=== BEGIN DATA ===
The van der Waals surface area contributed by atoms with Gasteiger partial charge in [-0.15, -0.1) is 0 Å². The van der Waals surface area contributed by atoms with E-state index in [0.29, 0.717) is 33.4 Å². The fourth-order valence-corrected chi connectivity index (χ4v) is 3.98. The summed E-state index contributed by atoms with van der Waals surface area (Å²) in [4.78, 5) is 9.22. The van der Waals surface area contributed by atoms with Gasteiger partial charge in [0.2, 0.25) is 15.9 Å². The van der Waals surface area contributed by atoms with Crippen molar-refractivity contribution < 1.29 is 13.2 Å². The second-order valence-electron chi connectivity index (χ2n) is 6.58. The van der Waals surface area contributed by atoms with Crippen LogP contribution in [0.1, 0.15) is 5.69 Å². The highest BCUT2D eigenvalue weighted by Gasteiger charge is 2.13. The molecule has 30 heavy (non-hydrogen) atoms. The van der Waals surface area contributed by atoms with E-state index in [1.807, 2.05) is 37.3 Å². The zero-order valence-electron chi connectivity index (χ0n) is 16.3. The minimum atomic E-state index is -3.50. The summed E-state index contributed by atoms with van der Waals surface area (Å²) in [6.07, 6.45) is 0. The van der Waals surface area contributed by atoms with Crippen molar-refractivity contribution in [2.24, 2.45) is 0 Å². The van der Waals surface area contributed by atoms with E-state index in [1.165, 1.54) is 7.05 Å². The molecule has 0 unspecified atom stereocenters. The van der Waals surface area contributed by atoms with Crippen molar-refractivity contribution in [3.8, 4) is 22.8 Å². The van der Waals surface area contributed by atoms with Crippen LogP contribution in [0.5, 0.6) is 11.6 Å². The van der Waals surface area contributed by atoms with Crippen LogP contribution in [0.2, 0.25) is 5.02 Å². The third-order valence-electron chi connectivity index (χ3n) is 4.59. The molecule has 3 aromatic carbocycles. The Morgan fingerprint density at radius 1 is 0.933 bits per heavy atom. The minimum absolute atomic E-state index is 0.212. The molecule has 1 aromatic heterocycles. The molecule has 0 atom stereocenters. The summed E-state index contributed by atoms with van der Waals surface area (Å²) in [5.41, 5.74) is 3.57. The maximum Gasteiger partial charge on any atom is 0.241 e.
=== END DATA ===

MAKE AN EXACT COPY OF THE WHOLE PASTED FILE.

The van der Waals surface area contributed by atoms with Gasteiger partial charge in [-0.15, -0.1) is 0 Å². The van der Waals surface area contributed by atoms with E-state index in [0.29, 0.717) is 33.4 Å². The fourth-order valence-corrected chi connectivity index (χ4v) is 3.98. The summed E-state index contributed by atoms with van der Waals surface area (Å²) in [4.78, 5) is 9.22. The van der Waals surface area contributed by atoms with Gasteiger partial charge in [0.2, 0.25) is 15.9 Å². The van der Waals surface area contributed by atoms with Crippen molar-refractivity contribution < 1.29 is 13.2 Å². The second-order valence-electron chi connectivity index (χ2n) is 6.58. The van der Waals surface area contributed by atoms with Crippen LogP contribution in [0.1, 0.15) is 5.69 Å². The highest BCUT2D eigenvalue weighted by Gasteiger charge is 2.13. The molecule has 30 heavy (non-hydrogen) atoms. The van der Waals surface area contributed by atoms with E-state index in [1.807, 2.05) is 37.3 Å². The zero-order valence-electron chi connectivity index (χ0n) is 16.3. The minimum atomic E-state index is -3.50. The summed E-state index contributed by atoms with van der Waals surface area (Å²) in [6.07, 6.45) is 0. The van der Waals surface area contributed by atoms with Crippen molar-refractivity contribution in [2.24, 2.45) is 0 Å². The van der Waals surface area contributed by atoms with E-state index in [1.165, 1.54) is 7.05 Å². The molecule has 0 unspecified atom stereocenters. The van der Waals surface area contributed by atoms with Crippen molar-refractivity contribution in [3.8, 4) is 22.8 Å². The van der Waals surface area contributed by atoms with Crippen LogP contribution in [0.5, 0.6) is 11.6 Å². The van der Waals surface area contributed by atoms with Crippen LogP contribution in [0.2, 0.25) is 5.02 Å². The third-order valence-electron chi connectivity index (χ3n) is 4.59. The molecule has 3 aromatic carbocycles. The Morgan fingerprint density at radius 1 is 0.933 bits per heavy atom. The minimum absolute atomic E-state index is 0.212. The molecule has 1 aromatic heterocycles. The molecule has 0 atom stereocenters. The summed E-state index contributed by atoms with van der Waals surface area (Å²) in [5.41, 5.74) is 3.57. The maximum Gasteiger partial charge on any atom is 0.241 e.